As temperatures rise and outdoor activities return, it’s important to be mindful of risks. Before setting off on hiking, camping, boating, and other adventures this season, let us all pause and make ourselves aware of the dangers posed by ticks in our region. You may have heard of Lyme Disease, but what do you really know about it? This Lyme Disease Awareness Month, we are taking a moment to shine a light on this infectious disease to help encourage diligence and precaution this summer.
What is Lyme Disease?
Lyme disease is an infectious disease transmitted to humans from tick bites. Ticks infected with a bacteria called Borrelia burgdorferi carry Lyme disease and are most active between the months of April and September. We are in the midst of the prime time for infection, so it is important to be vigilant. Be on the lookout for the black-legged deer tick, which is often found in the north-central US and is a regular carrier of the Lyme Disease bacteria. Not all ticks are infected with disease-causing bacteria. Depending on the region, anywhere between 1%- 50% of ticks are infected.
Who Is At Risk?
There are no pre-existing conditions that cause someone to be more or less at risk of developing Lyme disease. Risks are associated with circumstances, such as an extensive amount of time spent outdoors in woodland areas, low-growing grasslands, and yards. People that have outdoor pets are also more at risk, as dogs often carry ticks into the home.
What are the Symptoms of Lyme Disease?
So, how do we determine whether a tick bite is simply a nuisance or a cause for serious concern? The primary tell-tale symptom of an infected bite is a red rash. This rash can appear several days after infection and last up to several weeks and often resembles a bulls-eye shape. Sometimes the rash itches or feels hot, similar to hives or an allergic reaction. Flu-like symptoms may also occur; headache, stiff neck, aches, fever and chills, and fatigue. Further down the road, symptoms can escalate to neurological struggles, cardiovascular issues, and severe arthritis.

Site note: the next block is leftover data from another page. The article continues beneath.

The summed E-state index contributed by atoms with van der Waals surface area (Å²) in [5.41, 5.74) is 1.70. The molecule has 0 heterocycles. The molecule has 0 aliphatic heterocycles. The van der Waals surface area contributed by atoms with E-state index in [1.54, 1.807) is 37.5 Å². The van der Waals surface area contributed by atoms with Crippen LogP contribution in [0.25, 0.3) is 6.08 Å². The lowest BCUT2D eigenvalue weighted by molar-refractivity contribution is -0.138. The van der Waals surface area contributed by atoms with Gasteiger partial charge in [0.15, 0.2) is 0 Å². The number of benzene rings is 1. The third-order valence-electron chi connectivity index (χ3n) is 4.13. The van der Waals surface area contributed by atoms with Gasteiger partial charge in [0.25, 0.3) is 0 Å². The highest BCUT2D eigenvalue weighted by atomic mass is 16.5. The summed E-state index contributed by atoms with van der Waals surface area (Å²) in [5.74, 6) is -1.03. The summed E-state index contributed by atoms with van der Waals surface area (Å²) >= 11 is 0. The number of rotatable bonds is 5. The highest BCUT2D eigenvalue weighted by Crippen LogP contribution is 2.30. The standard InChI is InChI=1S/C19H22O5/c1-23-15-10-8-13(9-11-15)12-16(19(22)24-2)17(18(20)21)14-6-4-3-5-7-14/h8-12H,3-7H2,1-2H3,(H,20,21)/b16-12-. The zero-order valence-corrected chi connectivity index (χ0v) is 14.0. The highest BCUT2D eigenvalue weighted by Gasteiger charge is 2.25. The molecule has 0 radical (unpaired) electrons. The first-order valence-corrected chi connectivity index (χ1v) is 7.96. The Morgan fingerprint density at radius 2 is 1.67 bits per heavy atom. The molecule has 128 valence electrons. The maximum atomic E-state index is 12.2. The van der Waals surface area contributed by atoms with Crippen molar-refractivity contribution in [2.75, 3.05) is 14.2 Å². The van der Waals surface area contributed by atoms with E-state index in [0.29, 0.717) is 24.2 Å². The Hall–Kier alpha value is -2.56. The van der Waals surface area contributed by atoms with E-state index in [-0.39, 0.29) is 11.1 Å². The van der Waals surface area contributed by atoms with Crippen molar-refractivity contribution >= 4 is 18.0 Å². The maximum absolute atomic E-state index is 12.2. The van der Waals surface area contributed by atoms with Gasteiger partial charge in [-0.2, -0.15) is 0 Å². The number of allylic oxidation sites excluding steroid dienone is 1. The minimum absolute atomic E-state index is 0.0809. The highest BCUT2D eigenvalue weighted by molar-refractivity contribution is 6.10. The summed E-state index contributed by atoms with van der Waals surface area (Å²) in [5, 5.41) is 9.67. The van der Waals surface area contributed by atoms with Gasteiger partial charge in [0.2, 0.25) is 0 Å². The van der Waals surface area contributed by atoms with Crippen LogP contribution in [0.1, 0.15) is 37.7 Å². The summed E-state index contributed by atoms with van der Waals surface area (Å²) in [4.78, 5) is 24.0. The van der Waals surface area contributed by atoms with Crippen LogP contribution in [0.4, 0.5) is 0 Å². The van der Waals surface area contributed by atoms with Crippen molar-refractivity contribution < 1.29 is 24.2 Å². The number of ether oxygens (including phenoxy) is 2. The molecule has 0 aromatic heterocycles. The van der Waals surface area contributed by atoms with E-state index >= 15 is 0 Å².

Can Lyme Disease Be Prevented?
Unfortunately, there is a lot we still don’t know about Lyme Disease. There is no vaccine or immunity that has been discovered so far, so hyper-vigilance is key to help us avoid Lyme disease and catch suspicious tick bites early. The best thing we can do is dress appropriately when enjoying outdoor activities; light-colored clothing, long-sleeved shirts, socks, closed-toed shoes, and long pants with pant legs tucked into socks. Bug repellents that include DEET do repel ticks, but don’t necessarily kill them. Even if you’ve used spray, it’s still important to check for ticks. Always shower after outdoor activities and closely inspect your body for ticks. If you have small children, do this for them and teach them to be watchful.
If you have questions or concerns about Lyme Disease this season, please speak with your doctor. Together, we can do our best to have a safe, active, and enjoyable summer!